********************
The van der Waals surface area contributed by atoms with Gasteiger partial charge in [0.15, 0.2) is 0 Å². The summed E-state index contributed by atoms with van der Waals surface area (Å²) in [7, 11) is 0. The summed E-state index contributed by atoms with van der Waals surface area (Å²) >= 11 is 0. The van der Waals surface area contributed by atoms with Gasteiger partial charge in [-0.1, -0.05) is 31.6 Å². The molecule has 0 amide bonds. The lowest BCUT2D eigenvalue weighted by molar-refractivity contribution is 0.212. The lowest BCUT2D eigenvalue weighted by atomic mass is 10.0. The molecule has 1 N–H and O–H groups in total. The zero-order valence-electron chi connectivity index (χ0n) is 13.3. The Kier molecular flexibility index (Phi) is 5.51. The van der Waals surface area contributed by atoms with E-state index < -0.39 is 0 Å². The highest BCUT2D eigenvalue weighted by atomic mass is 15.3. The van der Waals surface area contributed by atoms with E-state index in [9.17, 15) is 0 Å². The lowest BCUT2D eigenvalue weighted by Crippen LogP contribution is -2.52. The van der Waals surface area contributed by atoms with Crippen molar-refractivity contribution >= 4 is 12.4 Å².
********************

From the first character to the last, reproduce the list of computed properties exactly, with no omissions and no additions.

The van der Waals surface area contributed by atoms with Gasteiger partial charge in [0.15, 0.2) is 0 Å². The summed E-state index contributed by atoms with van der Waals surface area (Å²) in [7, 11) is 0. The summed E-state index contributed by atoms with van der Waals surface area (Å²) >= 11 is 0. The van der Waals surface area contributed by atoms with Gasteiger partial charge in [-0.1, -0.05) is 31.6 Å². The molecule has 0 amide bonds. The lowest BCUT2D eigenvalue weighted by molar-refractivity contribution is 0.212. The lowest BCUT2D eigenvalue weighted by atomic mass is 10.0. The molecule has 1 N–H and O–H groups in total. The zero-order valence-electron chi connectivity index (χ0n) is 13.3. The Kier molecular flexibility index (Phi) is 5.51. The van der Waals surface area contributed by atoms with E-state index < -0.39 is 0 Å². The highest BCUT2D eigenvalue weighted by atomic mass is 15.3. The van der Waals surface area contributed by atoms with E-state index in [9.17, 15) is 0 Å². The lowest BCUT2D eigenvalue weighted by Crippen LogP contribution is -2.52. The van der Waals surface area contributed by atoms with Crippen molar-refractivity contribution >= 4 is 12.4 Å².